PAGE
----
We often hear athletes talk about using visualizing techniques to help them on their road to success. One thing that came up during the workshop was the legendary story of the golfer who kept himself sane as  a prisoner-of-war in Vietnam by imagining playing a round of golf at his home course each day. When he finally did get home, the story goes, he had only lost a couple of strokes off his game. While the veracity of this story may be in doubt, the benefits of visualization techniques are not.

One way that we can use visualization is to play “air guitar”. We can imagine playing new chord shapes or playing a familiar chord progression – maybe playing that chord progression on another part of the neck. We can imagine playing scales – working through the major, and various minor and modal scales, hearing them in our mind as we “play” them.

We can also pick up some sheet music (standard notation or tablature) and visualize playing it. If you are using standard notation, figure out the best place to play each note, and, where applicable, figure out which chord voicings will work most effectively.

Another way we can use visualization techniques is to use our computer or mobile devices. There are websites and “apps” that help you to learn your fretboard. Here is one from MusicTheory.net: http://www.musictheory.net/exercises/fretboard/yy998y

A final area where we can use visualization is in performance. Years ago I heard Olympic Gold Medalist, Mark Tewksbury tell a story about sneaking into the, then unfinished, pool in Barcelona and imagining the crowds and walking across the deck to the starting blocks and hearing the starters pistol and how it helped him to perform on the actual day of competition. As musicians, we can do the same by imagining an audience, imagining taking our place on the stage and nailing those first few notes. We can also use this type of visualization with our instrument in hand too – when we are working on performance pieces, we should be imagining our audience and even practicing our verbal bits between songs.

Stay tuned for Part III: Rhythm and Tempo

 

 

Practicing Without Your Guitar – Part I: Why?

A week and a half ago, I led a workshop on “Practicing Without Your Guitar” at the York Region Fingerstyle Guitar Association’s monthly Open Mic. Over the next couple of weeks, I will be posting some of the techniques that were discussed for practicing without having an instrument in hand.

First, however, I thought it might be helpful to discuss why one might want to practice without a guitar.

For me, the most obvious situation where one might want to practice without a guitar is when there isn’t a guitar available. When you’re on the bus, or at your kids’ soccer practice, or waiting at the doctor’s office, you may want to wile away the time by practicing without your guitar.

You may also want to practice without your guitar to build non-guitar-specific skills. You can work on rhythm or ear training very easily without having your instrument in hand.

Another reason you may want to practice without your guitar is to avoid (or recover from) injury. Repetitive stress injuries are common with the guitar and we can reduce our playing hours by finding ways to practice without actually playing.

So now that you know why you might want to practice without your guitar, stay tuned to learn how to practice without your guitar…

May 29, 2012:  Part II: Visualizing

June 28, 2012: Part III: Rhythm and Tempo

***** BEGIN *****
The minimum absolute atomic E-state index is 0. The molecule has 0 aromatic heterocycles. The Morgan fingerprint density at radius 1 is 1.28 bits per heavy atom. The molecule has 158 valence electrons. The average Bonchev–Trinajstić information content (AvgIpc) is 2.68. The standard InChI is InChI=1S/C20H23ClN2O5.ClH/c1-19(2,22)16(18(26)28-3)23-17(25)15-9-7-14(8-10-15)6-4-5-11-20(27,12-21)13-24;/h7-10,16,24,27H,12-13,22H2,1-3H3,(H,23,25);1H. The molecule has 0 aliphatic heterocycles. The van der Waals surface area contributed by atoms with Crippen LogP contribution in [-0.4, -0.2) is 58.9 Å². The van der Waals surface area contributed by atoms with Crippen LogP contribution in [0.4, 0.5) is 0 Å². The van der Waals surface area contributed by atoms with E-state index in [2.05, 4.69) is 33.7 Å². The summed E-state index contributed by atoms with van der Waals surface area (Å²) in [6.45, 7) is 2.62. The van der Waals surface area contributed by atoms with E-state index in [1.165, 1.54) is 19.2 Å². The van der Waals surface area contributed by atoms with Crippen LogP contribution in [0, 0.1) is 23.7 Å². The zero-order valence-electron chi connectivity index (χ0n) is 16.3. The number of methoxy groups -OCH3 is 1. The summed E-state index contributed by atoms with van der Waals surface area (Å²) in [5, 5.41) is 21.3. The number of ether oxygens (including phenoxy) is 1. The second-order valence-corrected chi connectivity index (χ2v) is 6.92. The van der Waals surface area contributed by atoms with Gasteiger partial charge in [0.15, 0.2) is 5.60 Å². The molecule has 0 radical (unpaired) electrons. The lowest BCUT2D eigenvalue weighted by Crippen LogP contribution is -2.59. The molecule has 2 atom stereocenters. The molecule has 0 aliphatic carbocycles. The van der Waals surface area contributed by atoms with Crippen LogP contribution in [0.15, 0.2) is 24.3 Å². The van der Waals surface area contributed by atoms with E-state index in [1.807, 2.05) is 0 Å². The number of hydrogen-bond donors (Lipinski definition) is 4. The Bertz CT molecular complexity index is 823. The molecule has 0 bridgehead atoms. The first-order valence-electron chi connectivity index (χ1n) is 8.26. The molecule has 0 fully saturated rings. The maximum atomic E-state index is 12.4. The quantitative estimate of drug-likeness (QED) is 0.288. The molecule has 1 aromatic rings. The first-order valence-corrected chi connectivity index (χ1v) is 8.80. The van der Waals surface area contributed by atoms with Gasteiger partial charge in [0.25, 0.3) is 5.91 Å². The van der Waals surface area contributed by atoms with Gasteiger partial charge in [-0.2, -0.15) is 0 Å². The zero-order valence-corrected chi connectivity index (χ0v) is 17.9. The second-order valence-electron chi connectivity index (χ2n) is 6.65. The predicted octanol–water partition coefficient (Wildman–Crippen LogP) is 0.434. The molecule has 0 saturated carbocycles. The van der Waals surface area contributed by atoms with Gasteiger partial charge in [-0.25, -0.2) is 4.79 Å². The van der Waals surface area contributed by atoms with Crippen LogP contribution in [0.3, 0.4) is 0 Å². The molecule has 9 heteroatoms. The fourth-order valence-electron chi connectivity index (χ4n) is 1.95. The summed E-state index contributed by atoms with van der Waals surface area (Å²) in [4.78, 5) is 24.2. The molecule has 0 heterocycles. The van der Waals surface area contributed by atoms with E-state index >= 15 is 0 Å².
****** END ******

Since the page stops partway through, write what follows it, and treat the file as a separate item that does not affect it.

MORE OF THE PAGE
How to: Build a Set List: Adam Rafferty

Adam Rafferty's BlogI recently read a great blog post from Adam Rafferty which describes his process for building a set list. He also talks about the importance of melody and some of the pitfalls to avoid when composing new tunes or adding repertoire. You can read the post here.

Adam Rafferty is a solo fingerstyle guitarist from New York City. He was featured in September’s Video-of-the-Month.

How to: Open Mic

Posted by Brian on 25th October 2011 in How to:..., Performing, Practice

One of the biggest and most important steps when learning to play music, is performance. Somehow, when people are listening to us play, everything changes. Songs that we can play perfectly and effortlessly in an empty room, become much more difficult when someone, especially someone unfamiliar, is listening.

Of course the first step is to play in front of family and/or friends. Just say, “Hey, I need to practice playing to an audience. Can you listen to this and tell me what you think?” And if you have friends or family who play music, do them a favour and ask them to play for you.

The next step, is to find an unfamiliar audience. And the best place to do that is at an “open mic” (also commonly called an “open stage”).

Now don’t be scared… they’re not a bad as you think.

People who go to open mics don’t go to be critics. They go to encourage. Most are participants, and the ones that aren’t are usually trying to work up the courage to participate. And yes, your first performance may well be a “train wreck”. But it won’t kill you. And that which doesn’t kill you…

Here’s how to prepare for your first open mic.

Check it out.

Find out as much as you can before you go. Are you allowed a certain number of songs, or a certain amount of time? Is it a “themed” open mic (i.e. bluegrass, celtic, etc.) or is it truly “open”. If it makes you more comfortable, go and check it out once before you perform, but take your instrument, just in case. If someone asks you to play, its okay to say, “I’d like to listen a bit first.” But if they ask again later, don’t say no.

Prepare.

Decide which songs you’re going to play and practice, practice, practice. If you want to perform standing up, practice standing up. Practice in front of a mirror. Practice blindfolded. Videotape yourself. Watch the video. And practice some more.